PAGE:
This Fall, too many people in St. Louis felt less safe and less secure and some expressed their frustration at having gone without that feeling for a long time. Saddest of all for someone in my profession was that many people expressed a feeling of insecurity about their relationship with the police. On the other side of that same unfortunate coin, many police officers saw their safety directly and deliberately threatened because of who they are and what career they chose.

If we had the means to measure it, I feel certain that our collective sense of safety and security is lower now than it has been at any time since September of 2001, with this tragic difference: while the insecurity we all felt after 9/11 brought us together, the insecurity we feel after Ferguson has so far been pulling us apart.

That cannot continue and indeed it must be quickly and decisively reversed. There is too much at stake - including 25 years of dramatic progress in crime reduction - for us to let ourselves move backwards. As hard as it is to remember, the fact remains that lately, we've been winning big in our long struggle to build a safer society, a more peaceful society, a society with less of the pain and fear which comes from violence.

The people who've been leading us in that struggle and helping us build a safer society have a name: they're called police officers. Every year, they save thousands of lives which would otherwise be lost to the madness of crime and violence. Every day, they risk their own safety to do this. Wenjian Liu and Rafael Ramos happened to be from New York, but could have been from anywhere. They were murdered, targeted specifically for being cops, in a depraved act meant to terrorize every man and woman who wears the uniform in this country. But their killer miscalculated because the truly brave cannot be terrorized.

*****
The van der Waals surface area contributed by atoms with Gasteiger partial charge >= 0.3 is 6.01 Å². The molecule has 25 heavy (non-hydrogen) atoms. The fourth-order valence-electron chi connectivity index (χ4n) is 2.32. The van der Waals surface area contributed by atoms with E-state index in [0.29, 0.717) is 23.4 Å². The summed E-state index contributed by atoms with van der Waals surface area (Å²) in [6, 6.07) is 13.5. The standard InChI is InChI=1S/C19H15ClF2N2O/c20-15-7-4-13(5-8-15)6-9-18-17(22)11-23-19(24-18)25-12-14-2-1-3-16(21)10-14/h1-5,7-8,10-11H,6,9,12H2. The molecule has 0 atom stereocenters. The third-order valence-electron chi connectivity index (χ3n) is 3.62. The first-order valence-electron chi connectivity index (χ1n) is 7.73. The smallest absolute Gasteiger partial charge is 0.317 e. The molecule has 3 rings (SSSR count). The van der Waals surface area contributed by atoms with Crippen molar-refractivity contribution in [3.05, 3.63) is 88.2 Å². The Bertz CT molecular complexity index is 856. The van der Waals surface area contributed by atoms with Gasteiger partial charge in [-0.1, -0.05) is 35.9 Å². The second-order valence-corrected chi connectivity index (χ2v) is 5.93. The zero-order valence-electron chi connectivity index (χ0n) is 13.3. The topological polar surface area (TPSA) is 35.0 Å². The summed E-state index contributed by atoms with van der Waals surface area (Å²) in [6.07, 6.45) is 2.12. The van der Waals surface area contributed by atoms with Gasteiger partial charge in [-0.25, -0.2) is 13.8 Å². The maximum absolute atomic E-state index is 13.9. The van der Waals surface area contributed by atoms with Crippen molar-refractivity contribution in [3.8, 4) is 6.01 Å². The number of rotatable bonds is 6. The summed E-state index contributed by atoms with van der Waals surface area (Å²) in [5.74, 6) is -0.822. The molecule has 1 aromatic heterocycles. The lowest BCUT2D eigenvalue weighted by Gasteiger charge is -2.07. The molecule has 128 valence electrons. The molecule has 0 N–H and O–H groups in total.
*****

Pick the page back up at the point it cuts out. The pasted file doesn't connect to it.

Yet painful and difficult as our recent troubles have been, we must not fail to notice how the present compares to the past. For even in these most trying hours, when anger seems to crowd out every other human emotion, life is becoming more precious, not less.  

The turmoil of 2014 has written us a very clear set of instructions for 2015. No one can pretend not to understand those instructions now, and no excuses will be accepted if we fail to carry them out.

We know what is broken and what must be fixed: it's the trust. We know we must work to create a society in which the feeling of safety and security is restored to those who've lost it.

None of these things can be accomplished by anyone alone. Preventing violence is the job of the police but it's the business of everyone who values peace. One unambiguously positive thing to come from this year's events is a dramatic increase in public awareness at every level. More people than ever are paying attention to the crucial questions of law enforcement, criminal justice and public safety.

And this is where I find the strongest sign of hope as we move from the old year to the new: it's in the fact that we all depend on each other and the fact that we're all ready to say goodbye to the status quo. Sooner or later I know those facts will overpower our divisions and serve to bring us together closer than ever. 

We don’t rest, we work to build a better and safer future. A future that we all want for ourselves and our families.

Happy New Year, this year more than ever.

Wednesday, December 31, 2014

23rd Annual New Year's Eve Candlelight Service: My Remarks


Twenty-three years ago, we in St. Louis lost a member of our extended family: a young man named Curtis Johnson, who most of us never had the honor to know.